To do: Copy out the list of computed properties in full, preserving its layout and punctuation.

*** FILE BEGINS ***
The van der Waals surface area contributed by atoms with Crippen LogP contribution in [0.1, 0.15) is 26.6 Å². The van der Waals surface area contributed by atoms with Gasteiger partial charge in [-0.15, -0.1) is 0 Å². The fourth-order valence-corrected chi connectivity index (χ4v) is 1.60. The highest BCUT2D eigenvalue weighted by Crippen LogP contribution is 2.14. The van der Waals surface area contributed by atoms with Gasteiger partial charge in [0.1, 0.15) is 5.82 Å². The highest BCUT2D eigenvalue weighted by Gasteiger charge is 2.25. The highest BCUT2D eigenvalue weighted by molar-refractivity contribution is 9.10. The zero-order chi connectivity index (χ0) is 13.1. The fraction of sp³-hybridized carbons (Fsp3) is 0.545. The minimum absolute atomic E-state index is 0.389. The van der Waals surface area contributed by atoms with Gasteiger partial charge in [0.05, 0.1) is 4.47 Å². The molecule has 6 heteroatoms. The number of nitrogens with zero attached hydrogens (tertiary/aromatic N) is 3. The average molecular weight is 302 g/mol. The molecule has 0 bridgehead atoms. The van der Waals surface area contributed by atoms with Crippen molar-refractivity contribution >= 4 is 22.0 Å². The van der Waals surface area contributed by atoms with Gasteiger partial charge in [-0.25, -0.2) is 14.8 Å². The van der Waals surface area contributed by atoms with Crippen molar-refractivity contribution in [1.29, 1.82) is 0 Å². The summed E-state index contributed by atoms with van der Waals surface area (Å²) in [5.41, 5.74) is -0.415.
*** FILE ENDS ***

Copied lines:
The van der Waals surface area contributed by atoms with Crippen LogP contribution in [0.1, 0.15) is 26.6 Å². The van der Waals surface area contributed by atoms with Gasteiger partial charge in [-0.15, -0.1) is 0 Å². The fourth-order valence-corrected chi connectivity index (χ4v) is 1.60. The highest BCUT2D eigenvalue weighted by Crippen LogP contribution is 2.14. The van der Waals surface area contributed by atoms with Gasteiger partial charge in [0.1, 0.15) is 5.82 Å². The highest BCUT2D eigenvalue weighted by Gasteiger charge is 2.25. The highest BCUT2D eigenvalue weighted by molar-refractivity contribution is 9.10. The zero-order chi connectivity index (χ0) is 13.1. The fraction of sp³-hybridized carbons (Fsp3) is 0.545. The minimum absolute atomic E-state index is 0.389. The van der Waals surface area contributed by atoms with Gasteiger partial charge in [0.05, 0.1) is 4.47 Å². The molecule has 6 heteroatoms. The number of nitrogens with zero attached hydrogens (tertiary/aromatic N) is 3. The average molecular weight is 302 g/mol. The molecule has 0 bridgehead atoms. The van der Waals surface area contributed by atoms with Crippen molar-refractivity contribution >= 4 is 22.0 Å². The van der Waals surface area contributed by atoms with Gasteiger partial charge in [-0.25, -0.2) is 14.8 Å². The van der Waals surface area contributed by atoms with Crippen molar-refractivity contribution in [1.29, 1.82) is 0 Å². The summed E-state index contributed by atoms with van der Waals surface area (Å²) in [5.41, 5.74) is -0.415.